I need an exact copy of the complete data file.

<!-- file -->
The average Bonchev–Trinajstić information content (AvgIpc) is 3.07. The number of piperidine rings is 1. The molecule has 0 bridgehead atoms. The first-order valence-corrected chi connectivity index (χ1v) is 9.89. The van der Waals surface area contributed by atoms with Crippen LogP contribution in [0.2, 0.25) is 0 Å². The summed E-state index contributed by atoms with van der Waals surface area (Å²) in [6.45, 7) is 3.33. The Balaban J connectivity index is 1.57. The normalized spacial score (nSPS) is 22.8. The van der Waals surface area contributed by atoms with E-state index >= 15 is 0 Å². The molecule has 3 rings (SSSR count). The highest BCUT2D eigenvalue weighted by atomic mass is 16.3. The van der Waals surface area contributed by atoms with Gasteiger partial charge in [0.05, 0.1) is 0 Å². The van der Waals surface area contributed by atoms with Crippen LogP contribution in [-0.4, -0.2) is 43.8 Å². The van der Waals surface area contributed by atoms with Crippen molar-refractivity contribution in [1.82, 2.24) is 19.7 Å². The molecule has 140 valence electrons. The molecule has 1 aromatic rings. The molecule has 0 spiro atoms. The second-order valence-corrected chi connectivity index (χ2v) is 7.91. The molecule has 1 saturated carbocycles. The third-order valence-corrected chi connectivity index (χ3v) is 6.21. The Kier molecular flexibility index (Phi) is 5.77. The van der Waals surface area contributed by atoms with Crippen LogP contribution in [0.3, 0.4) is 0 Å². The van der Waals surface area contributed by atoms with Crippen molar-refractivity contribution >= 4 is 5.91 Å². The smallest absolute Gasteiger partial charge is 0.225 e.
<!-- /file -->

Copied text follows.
The average Bonchev–Trinajstić information content (AvgIpc) is 3.07. The number of piperidine rings is 1. The molecule has 0 bridgehead atoms. The first-order valence-corrected chi connectivity index (χ1v) is 9.89. The van der Waals surface area contributed by atoms with Crippen LogP contribution in [0.2, 0.25) is 0 Å². The summed E-state index contributed by atoms with van der Waals surface area (Å²) in [6.45, 7) is 3.33. The Balaban J connectivity index is 1.57. The normalized spacial score (nSPS) is 22.8. The van der Waals surface area contributed by atoms with E-state index >= 15 is 0 Å². The molecule has 3 rings (SSSR count). The highest BCUT2D eigenvalue weighted by atomic mass is 16.3. The van der Waals surface area contributed by atoms with Gasteiger partial charge in [0.05, 0.1) is 0 Å². The van der Waals surface area contributed by atoms with Crippen LogP contribution in [-0.4, -0.2) is 43.8 Å². The van der Waals surface area contributed by atoms with Crippen molar-refractivity contribution in [1.82, 2.24) is 19.7 Å². The molecule has 140 valence electrons. The molecule has 1 aromatic rings. The molecule has 0 spiro atoms. The second-order valence-corrected chi connectivity index (χ2v) is 7.91. The molecule has 1 saturated carbocycles. The third-order valence-corrected chi connectivity index (χ3v) is 6.21. The Kier molecular flexibility index (Phi) is 5.77. The van der Waals surface area contributed by atoms with Crippen LogP contribution in [0.3, 0.4) is 0 Å². The van der Waals surface area contributed by atoms with Crippen molar-refractivity contribution >= 4 is 5.91 Å². The smallest absolute Gasteiger partial charge is 0.225 e.